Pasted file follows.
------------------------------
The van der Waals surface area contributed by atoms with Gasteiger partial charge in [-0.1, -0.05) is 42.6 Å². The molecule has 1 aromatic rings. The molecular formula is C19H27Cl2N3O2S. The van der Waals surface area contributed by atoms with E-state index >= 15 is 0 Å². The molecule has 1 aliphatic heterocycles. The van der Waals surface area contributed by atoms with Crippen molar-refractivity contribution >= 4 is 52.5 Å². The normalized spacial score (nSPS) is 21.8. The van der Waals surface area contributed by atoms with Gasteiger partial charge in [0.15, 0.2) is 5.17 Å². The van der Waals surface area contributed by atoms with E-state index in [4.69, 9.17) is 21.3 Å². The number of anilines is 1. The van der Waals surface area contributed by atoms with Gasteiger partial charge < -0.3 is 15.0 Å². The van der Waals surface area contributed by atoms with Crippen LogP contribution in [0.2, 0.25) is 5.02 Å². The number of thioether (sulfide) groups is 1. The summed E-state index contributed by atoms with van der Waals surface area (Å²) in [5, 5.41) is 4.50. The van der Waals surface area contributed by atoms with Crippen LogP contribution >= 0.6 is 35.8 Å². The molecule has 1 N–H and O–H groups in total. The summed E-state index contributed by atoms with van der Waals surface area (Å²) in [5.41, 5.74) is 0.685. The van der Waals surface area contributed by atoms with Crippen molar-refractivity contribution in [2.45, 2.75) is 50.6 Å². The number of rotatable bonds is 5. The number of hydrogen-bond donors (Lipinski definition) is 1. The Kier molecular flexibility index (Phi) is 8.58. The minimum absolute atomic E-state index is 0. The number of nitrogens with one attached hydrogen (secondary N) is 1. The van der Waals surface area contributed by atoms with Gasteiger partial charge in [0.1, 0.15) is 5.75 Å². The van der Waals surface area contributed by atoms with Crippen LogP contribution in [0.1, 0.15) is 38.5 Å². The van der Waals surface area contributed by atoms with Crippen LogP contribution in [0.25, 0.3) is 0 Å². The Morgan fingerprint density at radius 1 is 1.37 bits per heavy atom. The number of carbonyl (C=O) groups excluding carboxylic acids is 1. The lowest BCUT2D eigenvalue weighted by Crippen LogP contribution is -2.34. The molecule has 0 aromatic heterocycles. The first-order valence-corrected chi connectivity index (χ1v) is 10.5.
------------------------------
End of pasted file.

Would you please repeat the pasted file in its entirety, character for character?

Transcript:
The van der Waals surface area contributed by atoms with Gasteiger partial charge in [-0.1, -0.05) is 42.6 Å². The molecule has 1 aromatic rings. The molecular formula is C19H27Cl2N3O2S. The van der Waals surface area contributed by atoms with E-state index >= 15 is 0 Å². The molecule has 1 aliphatic heterocycles. The van der Waals surface area contributed by atoms with Crippen molar-refractivity contribution >= 4 is 52.5 Å². The normalized spacial score (nSPS) is 21.8. The van der Waals surface area contributed by atoms with Gasteiger partial charge in [0.15, 0.2) is 5.17 Å². The van der Waals surface area contributed by atoms with E-state index in [4.69, 9.17) is 21.3 Å². The number of anilines is 1. The van der Waals surface area contributed by atoms with Gasteiger partial charge < -0.3 is 15.0 Å². The van der Waals surface area contributed by atoms with Crippen LogP contribution in [0.2, 0.25) is 5.02 Å². The number of thioether (sulfide) groups is 1. The summed E-state index contributed by atoms with van der Waals surface area (Å²) in [5, 5.41) is 4.50. The van der Waals surface area contributed by atoms with Crippen LogP contribution >= 0.6 is 35.8 Å². The molecule has 1 N–H and O–H groups in total. The summed E-state index contributed by atoms with van der Waals surface area (Å²) in [5.41, 5.74) is 0.685. The van der Waals surface area contributed by atoms with Crippen molar-refractivity contribution in [2.45, 2.75) is 50.6 Å². The number of rotatable bonds is 5. The number of hydrogen-bond donors (Lipinski definition) is 1. The Kier molecular flexibility index (Phi) is 8.58. The minimum absolute atomic E-state index is 0. The number of nitrogens with one attached hydrogen (secondary N) is 1. The van der Waals surface area contributed by atoms with Gasteiger partial charge in [0.1, 0.15) is 5.75 Å². The van der Waals surface area contributed by atoms with Crippen LogP contribution in [0.1, 0.15) is 38.5 Å². The van der Waals surface area contributed by atoms with Crippen LogP contribution in [0.25, 0.3) is 0 Å². The Morgan fingerprint density at radius 1 is 1.37 bits per heavy atom. The number of carbonyl (C=O) groups excluding carboxylic acids is 1. The lowest BCUT2D eigenvalue weighted by Crippen LogP contribution is -2.34. The molecule has 0 aromatic heterocycles. The first-order valence-corrected chi connectivity index (χ1v) is 10.5.